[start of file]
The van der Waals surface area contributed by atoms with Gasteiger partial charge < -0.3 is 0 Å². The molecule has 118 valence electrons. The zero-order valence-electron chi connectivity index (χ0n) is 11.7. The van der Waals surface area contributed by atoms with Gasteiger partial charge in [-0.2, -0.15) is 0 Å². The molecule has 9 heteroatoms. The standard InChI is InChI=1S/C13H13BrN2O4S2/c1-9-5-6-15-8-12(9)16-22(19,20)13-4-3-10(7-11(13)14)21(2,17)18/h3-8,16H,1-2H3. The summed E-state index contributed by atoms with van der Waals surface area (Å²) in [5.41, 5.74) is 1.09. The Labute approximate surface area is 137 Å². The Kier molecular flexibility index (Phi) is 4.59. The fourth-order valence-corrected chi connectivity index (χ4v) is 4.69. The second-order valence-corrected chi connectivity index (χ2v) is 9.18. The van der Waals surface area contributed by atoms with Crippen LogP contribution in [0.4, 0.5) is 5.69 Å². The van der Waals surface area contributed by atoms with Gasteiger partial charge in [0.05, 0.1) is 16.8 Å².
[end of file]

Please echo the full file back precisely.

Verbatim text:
The van der Waals surface area contributed by atoms with Gasteiger partial charge < -0.3 is 0 Å². The molecule has 118 valence electrons. The zero-order valence-electron chi connectivity index (χ0n) is 11.7. The van der Waals surface area contributed by atoms with Gasteiger partial charge in [-0.2, -0.15) is 0 Å². The molecule has 9 heteroatoms. The standard InChI is InChI=1S/C13H13BrN2O4S2/c1-9-5-6-15-8-12(9)16-22(19,20)13-4-3-10(7-11(13)14)21(2,17)18/h3-8,16H,1-2H3. The summed E-state index contributed by atoms with van der Waals surface area (Å²) in [5.41, 5.74) is 1.09. The Labute approximate surface area is 137 Å². The Kier molecular flexibility index (Phi) is 4.59. The fourth-order valence-corrected chi connectivity index (χ4v) is 4.69. The second-order valence-corrected chi connectivity index (χ2v) is 9.18. The van der Waals surface area contributed by atoms with Crippen LogP contribution in [0.4, 0.5) is 5.69 Å². The van der Waals surface area contributed by atoms with Gasteiger partial charge in [0.05, 0.1) is 16.8 Å².